Essential Havana Travel Tips

McCabe David / March 06, 2021

Casa particulares are essentially bed and breakfasts in Cuba. The experience of staying in a casa particular is SO much better than that of staying in a hotel in Havana. For one, many of the hotels in Havana are on the US State Department’s restricted list because they are military owned or operated. Doing business with them directly hurts Cuban citizens and private business owners. You can find a full list of those hotels here on the State Department website. For another thing, staying at a casa particular will give you a more nuanced view of Cuban life and culture. I stayed in this amazing casa particular in the Vedado neighborhood that I found.
I usually like to stop at a grocery store or corner store when I arrive in a new destination and stock up on snacks. However in Cuba, this was difficult to do, because the few grocery stores around where I stayed were actually government food ration stores that only accepted ration booklets and there were no “corner stores” to speak of. The only imported snack foods I found (Snickers bars and Pringles) were in the overpriced Hotel Nacional gift shop. So I didn’t have any snacks and spent a lot of time wishing I had brought some food from home like granola bars, chips, fruit leather, candy, etc. to snack on throughout the day.
One of the best things I did in Havana was take a walking tour through Free Walking Tour Havana. The guide was very knowledgeable and gave us an honest look at life in Cuba. These tours are free but you pay what you think it was worth in a tip to your guide. Our guide was great and this tour was MUCH better than a typical paid package tour.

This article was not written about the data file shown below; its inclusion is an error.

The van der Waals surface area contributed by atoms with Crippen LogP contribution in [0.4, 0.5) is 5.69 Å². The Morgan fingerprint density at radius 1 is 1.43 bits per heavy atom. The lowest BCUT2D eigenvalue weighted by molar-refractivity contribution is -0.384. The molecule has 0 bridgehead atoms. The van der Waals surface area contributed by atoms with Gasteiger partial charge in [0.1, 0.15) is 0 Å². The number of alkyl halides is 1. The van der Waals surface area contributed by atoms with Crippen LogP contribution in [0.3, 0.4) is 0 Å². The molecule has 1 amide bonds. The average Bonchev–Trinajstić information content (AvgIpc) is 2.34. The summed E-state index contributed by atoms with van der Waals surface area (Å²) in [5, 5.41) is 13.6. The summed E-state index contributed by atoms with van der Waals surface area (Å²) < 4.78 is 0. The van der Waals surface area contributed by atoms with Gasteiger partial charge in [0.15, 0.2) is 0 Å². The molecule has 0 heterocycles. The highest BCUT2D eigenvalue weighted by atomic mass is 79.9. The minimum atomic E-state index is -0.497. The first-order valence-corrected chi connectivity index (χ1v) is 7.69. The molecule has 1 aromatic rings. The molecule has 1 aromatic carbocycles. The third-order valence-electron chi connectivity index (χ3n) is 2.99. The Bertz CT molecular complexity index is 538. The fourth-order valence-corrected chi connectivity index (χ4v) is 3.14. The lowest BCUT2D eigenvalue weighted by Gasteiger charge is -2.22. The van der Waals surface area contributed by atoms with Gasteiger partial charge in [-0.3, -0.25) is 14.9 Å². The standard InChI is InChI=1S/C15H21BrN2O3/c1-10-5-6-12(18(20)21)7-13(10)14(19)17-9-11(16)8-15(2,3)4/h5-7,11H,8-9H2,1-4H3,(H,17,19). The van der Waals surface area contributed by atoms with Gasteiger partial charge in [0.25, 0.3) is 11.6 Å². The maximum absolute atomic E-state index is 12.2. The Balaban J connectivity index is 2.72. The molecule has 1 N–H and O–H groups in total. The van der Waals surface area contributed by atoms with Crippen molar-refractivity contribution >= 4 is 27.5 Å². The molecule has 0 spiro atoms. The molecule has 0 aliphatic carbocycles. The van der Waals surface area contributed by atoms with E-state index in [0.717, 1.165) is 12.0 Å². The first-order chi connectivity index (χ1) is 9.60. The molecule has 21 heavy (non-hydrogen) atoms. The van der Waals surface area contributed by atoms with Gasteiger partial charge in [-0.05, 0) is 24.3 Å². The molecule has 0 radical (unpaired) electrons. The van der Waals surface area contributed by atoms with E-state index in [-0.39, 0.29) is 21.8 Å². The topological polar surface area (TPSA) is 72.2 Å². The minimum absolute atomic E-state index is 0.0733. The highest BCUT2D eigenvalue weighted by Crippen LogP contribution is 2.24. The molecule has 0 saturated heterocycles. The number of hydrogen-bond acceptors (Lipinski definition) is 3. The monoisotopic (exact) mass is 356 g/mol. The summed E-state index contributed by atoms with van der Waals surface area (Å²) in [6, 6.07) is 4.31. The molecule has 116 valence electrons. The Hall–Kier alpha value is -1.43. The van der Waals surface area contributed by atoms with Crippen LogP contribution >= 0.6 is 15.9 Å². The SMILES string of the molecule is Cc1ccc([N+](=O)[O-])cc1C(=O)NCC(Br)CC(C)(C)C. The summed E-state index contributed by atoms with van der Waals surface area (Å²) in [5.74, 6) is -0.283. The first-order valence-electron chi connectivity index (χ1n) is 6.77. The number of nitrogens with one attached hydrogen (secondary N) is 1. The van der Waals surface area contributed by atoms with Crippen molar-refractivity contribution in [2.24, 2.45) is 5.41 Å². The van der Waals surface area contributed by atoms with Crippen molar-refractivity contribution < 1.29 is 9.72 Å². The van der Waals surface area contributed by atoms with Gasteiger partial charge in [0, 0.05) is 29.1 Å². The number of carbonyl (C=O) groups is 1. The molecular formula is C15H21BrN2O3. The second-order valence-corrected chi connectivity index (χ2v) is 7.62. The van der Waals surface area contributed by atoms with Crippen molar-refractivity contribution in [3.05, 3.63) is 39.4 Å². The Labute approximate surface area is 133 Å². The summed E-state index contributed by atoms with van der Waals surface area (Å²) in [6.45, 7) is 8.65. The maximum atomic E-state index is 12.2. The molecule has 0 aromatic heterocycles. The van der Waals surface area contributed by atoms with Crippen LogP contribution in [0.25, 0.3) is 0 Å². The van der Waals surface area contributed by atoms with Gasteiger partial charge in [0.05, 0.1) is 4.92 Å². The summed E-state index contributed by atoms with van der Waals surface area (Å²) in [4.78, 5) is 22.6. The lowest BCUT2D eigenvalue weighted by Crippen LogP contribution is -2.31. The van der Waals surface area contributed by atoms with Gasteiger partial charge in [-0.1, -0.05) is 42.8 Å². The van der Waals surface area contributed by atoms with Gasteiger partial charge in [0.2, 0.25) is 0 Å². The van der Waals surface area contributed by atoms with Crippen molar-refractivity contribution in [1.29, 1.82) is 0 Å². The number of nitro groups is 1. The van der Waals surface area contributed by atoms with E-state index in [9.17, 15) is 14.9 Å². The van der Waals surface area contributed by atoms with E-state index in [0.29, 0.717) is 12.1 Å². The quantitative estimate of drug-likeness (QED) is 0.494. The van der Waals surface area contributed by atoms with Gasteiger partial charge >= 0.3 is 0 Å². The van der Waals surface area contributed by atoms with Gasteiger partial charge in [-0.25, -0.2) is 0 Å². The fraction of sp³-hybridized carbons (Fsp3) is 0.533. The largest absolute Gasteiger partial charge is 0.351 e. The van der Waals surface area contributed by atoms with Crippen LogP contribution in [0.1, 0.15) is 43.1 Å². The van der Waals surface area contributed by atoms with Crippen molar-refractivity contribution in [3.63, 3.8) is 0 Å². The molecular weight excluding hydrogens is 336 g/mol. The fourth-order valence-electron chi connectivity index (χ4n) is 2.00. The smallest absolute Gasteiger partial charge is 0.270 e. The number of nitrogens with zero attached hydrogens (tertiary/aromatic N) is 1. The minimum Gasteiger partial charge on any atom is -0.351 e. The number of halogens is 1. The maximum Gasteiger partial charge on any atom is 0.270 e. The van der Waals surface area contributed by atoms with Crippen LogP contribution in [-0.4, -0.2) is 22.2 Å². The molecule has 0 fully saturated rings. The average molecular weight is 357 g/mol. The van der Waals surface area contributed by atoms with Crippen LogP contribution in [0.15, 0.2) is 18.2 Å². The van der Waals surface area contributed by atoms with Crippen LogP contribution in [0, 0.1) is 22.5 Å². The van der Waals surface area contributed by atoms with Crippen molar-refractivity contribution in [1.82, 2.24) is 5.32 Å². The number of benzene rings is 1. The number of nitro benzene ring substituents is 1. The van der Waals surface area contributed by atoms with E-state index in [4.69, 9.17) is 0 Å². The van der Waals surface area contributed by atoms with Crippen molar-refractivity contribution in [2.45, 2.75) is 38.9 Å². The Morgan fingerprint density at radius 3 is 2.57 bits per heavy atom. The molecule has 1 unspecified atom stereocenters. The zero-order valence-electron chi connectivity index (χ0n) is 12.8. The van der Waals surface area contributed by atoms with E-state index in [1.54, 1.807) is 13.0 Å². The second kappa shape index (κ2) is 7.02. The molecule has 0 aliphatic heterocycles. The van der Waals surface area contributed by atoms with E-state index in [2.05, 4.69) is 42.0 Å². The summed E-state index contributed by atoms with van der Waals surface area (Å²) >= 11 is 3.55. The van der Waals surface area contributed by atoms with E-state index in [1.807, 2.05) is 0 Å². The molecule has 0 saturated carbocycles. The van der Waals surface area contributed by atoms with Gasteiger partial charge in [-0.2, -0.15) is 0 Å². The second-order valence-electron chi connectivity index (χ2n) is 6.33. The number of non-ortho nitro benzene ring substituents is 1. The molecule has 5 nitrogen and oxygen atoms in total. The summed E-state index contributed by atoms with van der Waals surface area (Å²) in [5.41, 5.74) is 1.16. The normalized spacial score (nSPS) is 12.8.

Cuba is not like some other Spanish-speaking countries where many people speak English, especially in the tourism/hospitality industry. A lot of Cubans speak only Spanish. For example, the host at our casa particular did not speak a word of English. Luckily, I got to practice my Spanish with him and others that I met, but if I didn’t speak Spanish I would have felt more difficult traveling in Cuba. I recommend learning at least basic Spanish phrases before you visit Havana so you can get around and communicate with people more easily. You can use a free app like Duolingo to help you learn.
Since Internet is so expensive in Cuba and so few Cubans have access to it, you will want to arrange any tours before you arrive. I booked the free walking tour and a vintage car tour about a week in advance of my trip. Most people in Cuba boil their water before drinking it because it is not safe to drink. So make sure to stock up on bottled water or better yet, bring a water purifying bottle with you!
The majority of Cubans are employed by the state and earn $30 a month on average. This is obviously not enough to survive on, and many Cubans rely on food rations, money sent from relatives abroad, and (heavily restricted) self-employment to make ends meet. Tipping your tour guides, restaurant servers, cab drivers, etc. helps support small businesses and Cuban individuals rather than the government. I always show up to the airport way too early and end up having a lot of extra time before my flight. Not this time! Getting to the José Martí Airport super early ended up being an absolute necessity. I would not have made it onto the flight if I had shown up only 1.5 or even two hours in advance. I recommend getting to the airport three hours before your flight just to be safe.